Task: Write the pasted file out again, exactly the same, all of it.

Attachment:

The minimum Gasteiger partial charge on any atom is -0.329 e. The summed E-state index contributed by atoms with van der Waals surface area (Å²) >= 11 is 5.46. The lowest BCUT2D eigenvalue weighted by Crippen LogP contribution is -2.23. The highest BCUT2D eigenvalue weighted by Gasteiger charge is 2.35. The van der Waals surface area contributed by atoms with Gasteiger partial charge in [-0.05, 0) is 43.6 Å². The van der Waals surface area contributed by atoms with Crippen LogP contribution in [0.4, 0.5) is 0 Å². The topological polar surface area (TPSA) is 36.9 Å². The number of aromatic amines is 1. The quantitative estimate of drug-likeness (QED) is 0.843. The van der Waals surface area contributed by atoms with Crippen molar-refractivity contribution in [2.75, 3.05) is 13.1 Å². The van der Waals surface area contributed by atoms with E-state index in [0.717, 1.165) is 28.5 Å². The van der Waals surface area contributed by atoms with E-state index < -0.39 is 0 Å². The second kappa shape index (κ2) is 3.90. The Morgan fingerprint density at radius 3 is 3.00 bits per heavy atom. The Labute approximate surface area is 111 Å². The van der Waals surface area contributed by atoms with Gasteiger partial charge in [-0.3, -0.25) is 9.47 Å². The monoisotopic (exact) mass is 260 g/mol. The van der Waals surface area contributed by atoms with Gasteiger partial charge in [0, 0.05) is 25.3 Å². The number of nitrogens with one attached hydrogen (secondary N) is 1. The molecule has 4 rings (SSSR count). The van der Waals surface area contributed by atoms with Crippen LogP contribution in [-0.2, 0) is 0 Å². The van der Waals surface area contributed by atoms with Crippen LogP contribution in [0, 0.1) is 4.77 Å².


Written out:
The minimum Gasteiger partial charge on any atom is -0.329 e. The summed E-state index contributed by atoms with van der Waals surface area (Å²) >= 11 is 5.46. The lowest BCUT2D eigenvalue weighted by Crippen LogP contribution is -2.23. The highest BCUT2D eigenvalue weighted by Gasteiger charge is 2.35. The van der Waals surface area contributed by atoms with Gasteiger partial charge in [-0.05, 0) is 43.6 Å². The van der Waals surface area contributed by atoms with Crippen LogP contribution in [0.4, 0.5) is 0 Å². The topological polar surface area (TPSA) is 36.9 Å². The number of aromatic amines is 1. The quantitative estimate of drug-likeness (QED) is 0.843. The van der Waals surface area contributed by atoms with Crippen molar-refractivity contribution in [2.75, 3.05) is 13.1 Å². The van der Waals surface area contributed by atoms with E-state index in [0.717, 1.165) is 28.5 Å². The van der Waals surface area contributed by atoms with E-state index < -0.39 is 0 Å². The second kappa shape index (κ2) is 3.90. The Morgan fingerprint density at radius 3 is 3.00 bits per heavy atom. The Labute approximate surface area is 111 Å². The van der Waals surface area contributed by atoms with Gasteiger partial charge in [-0.3, -0.25) is 9.47 Å². The monoisotopic (exact) mass is 260 g/mol. The van der Waals surface area contributed by atoms with Gasteiger partial charge in [0, 0.05) is 25.3 Å². The number of nitrogens with one attached hydrogen (secondary N) is 1. The molecule has 4 rings (SSSR count). The van der Waals surface area contributed by atoms with Crippen LogP contribution in [-0.2, 0) is 0 Å². The van der Waals surface area contributed by atoms with Crippen LogP contribution in [0, 0.1) is 4.77 Å².